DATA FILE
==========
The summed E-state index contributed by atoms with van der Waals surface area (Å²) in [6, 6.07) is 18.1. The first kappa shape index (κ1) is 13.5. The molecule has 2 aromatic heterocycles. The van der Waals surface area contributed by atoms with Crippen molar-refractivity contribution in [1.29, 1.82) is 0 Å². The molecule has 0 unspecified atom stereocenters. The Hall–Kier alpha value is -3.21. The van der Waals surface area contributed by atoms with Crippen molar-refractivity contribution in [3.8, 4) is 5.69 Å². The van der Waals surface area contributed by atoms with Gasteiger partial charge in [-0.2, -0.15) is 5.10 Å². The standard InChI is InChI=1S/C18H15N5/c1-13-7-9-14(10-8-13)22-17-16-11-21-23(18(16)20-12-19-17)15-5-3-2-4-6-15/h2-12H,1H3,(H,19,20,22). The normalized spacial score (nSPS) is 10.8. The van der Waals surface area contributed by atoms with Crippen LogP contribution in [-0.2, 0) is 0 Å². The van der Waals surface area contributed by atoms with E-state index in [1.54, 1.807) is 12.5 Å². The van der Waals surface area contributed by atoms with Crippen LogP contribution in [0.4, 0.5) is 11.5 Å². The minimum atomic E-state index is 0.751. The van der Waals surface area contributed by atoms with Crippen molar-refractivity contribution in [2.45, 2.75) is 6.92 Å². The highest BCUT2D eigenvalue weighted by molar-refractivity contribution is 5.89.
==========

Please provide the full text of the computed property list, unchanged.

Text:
The summed E-state index contributed by atoms with van der Waals surface area (Å²) in [6, 6.07) is 18.1. The first kappa shape index (κ1) is 13.5. The molecule has 2 aromatic heterocycles. The van der Waals surface area contributed by atoms with Crippen molar-refractivity contribution in [1.29, 1.82) is 0 Å². The molecule has 0 unspecified atom stereocenters. The Hall–Kier alpha value is -3.21. The van der Waals surface area contributed by atoms with Crippen molar-refractivity contribution in [3.8, 4) is 5.69 Å². The van der Waals surface area contributed by atoms with Gasteiger partial charge in [-0.2, -0.15) is 5.10 Å². The standard InChI is InChI=1S/C18H15N5/c1-13-7-9-14(10-8-13)22-17-16-11-21-23(18(16)20-12-19-17)15-5-3-2-4-6-15/h2-12H,1H3,(H,19,20,22). The normalized spacial score (nSPS) is 10.8. The van der Waals surface area contributed by atoms with Crippen LogP contribution in [-0.2, 0) is 0 Å². The van der Waals surface area contributed by atoms with E-state index in [1.54, 1.807) is 12.5 Å². The van der Waals surface area contributed by atoms with Crippen LogP contribution in [0.4, 0.5) is 11.5 Å². The minimum atomic E-state index is 0.751. The van der Waals surface area contributed by atoms with Crippen molar-refractivity contribution in [2.45, 2.75) is 6.92 Å². The highest BCUT2D eigenvalue weighted by molar-refractivity contribution is 5.89.